# Run mysql in a docker container as daemon
$ docker run --network=host -e MYSQL_ROOT_PASSWORD=root -d mysql:latest
# Open a connection and setup the test database:
$ docker run -it --network host --rm mysql mysql -h127.0.0.1 -uroot -p
mysql> create database test;
mysql> use test;
mysql> CREATE TABLE test (
  id bigint(20) NOT NULL AUTO_INCREMENT,
  content VARCHAR(255) CHARACTER SET utf8 COLLATE utf8_unicode_ci,
  content_new VARCHAR(255) CHARACTER SET utf8mb4 COLLATE utf8mb4_unicode_ci,
  CONSTRAINT PK PRIMARY KEY (id)
); 
mysql> INSERT INTO test(content, content_new) VALUES ('AA', 'BB');
mysql> SET NAMES utf8mb4;
mysql> quit 
# Now back to bash (as mysql CLI resisted to allow emojis)
$ docker run -it --network host --rm mysql mysql -h127.0.0.1 -uroot -p -e 'use test; set names utf8mb4; select * from test where content_new != "😅";'
+----+---------+-------------+
| id | content | content_new |
+----+---------+-------------+
|  1 | AA      | BB          |
+----+---------+-------------+
# But running the same query agains the utf8 column:
$ docker run -it --network host --rm mysql mysql -h127.0.0.1 -uroot -p -e 'use test; set names utf8mb4; select * from test where content != "😅";'
ERROR 1267 (HY000) at line 1: Illegal mix of collations (utf8_unicode_ci,IMPLICIT) and (utf8mb4_0900_ai_ci,COERCIBLE) for operation '<>'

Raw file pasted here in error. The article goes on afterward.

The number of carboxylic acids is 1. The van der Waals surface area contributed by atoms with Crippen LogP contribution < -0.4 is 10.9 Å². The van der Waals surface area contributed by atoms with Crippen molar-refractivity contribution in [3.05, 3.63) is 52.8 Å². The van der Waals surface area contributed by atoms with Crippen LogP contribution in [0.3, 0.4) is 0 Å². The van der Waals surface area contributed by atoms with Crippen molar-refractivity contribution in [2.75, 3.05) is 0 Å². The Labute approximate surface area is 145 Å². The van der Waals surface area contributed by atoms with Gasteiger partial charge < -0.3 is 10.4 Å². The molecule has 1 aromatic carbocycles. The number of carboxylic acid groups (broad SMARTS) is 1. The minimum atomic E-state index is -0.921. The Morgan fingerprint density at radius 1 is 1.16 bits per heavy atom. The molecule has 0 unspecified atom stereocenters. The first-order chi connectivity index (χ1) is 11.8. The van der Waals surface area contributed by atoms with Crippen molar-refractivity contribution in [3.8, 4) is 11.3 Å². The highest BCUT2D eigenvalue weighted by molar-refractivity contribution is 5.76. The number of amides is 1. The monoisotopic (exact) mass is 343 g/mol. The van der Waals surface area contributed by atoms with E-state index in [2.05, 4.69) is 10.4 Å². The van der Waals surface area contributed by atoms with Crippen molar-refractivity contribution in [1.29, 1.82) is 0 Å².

So, it might get complicated if you start mixing up character sets. Either migrate everything to utf8mb4 (if you can), or opt for a workaround as we did.

How to disable the Converter

We wanted to control the feature not relying on the release process, so we had to inject a bean dependency which allows us to control the behavior based on some external configuration.

This was another challenge because you can’t inject a dependency into a converter unless you’re using JPA 2.2, Spring 5.1 and Hibernate 5.3.0, which was not our case, so we ended up using the mutable static property hack proposed here

Final thoughts

  1. No solution is always as easy as it looks
  2. Never setback, be stubborn and you’ll find your way out
  3. Ask your teammates, the earlier you talk to them, the sooner you’ll get feedback about your proposal
Gastón Fournier
Disclaimer: The information and opinions shared on this blog are my own and are not associated with my employer.

I'm a Software Engineer living at Barcelona.
I'm passionate about development, agile methodologies, machine learning and artificial intelligence.

I hope you enjoy the reading!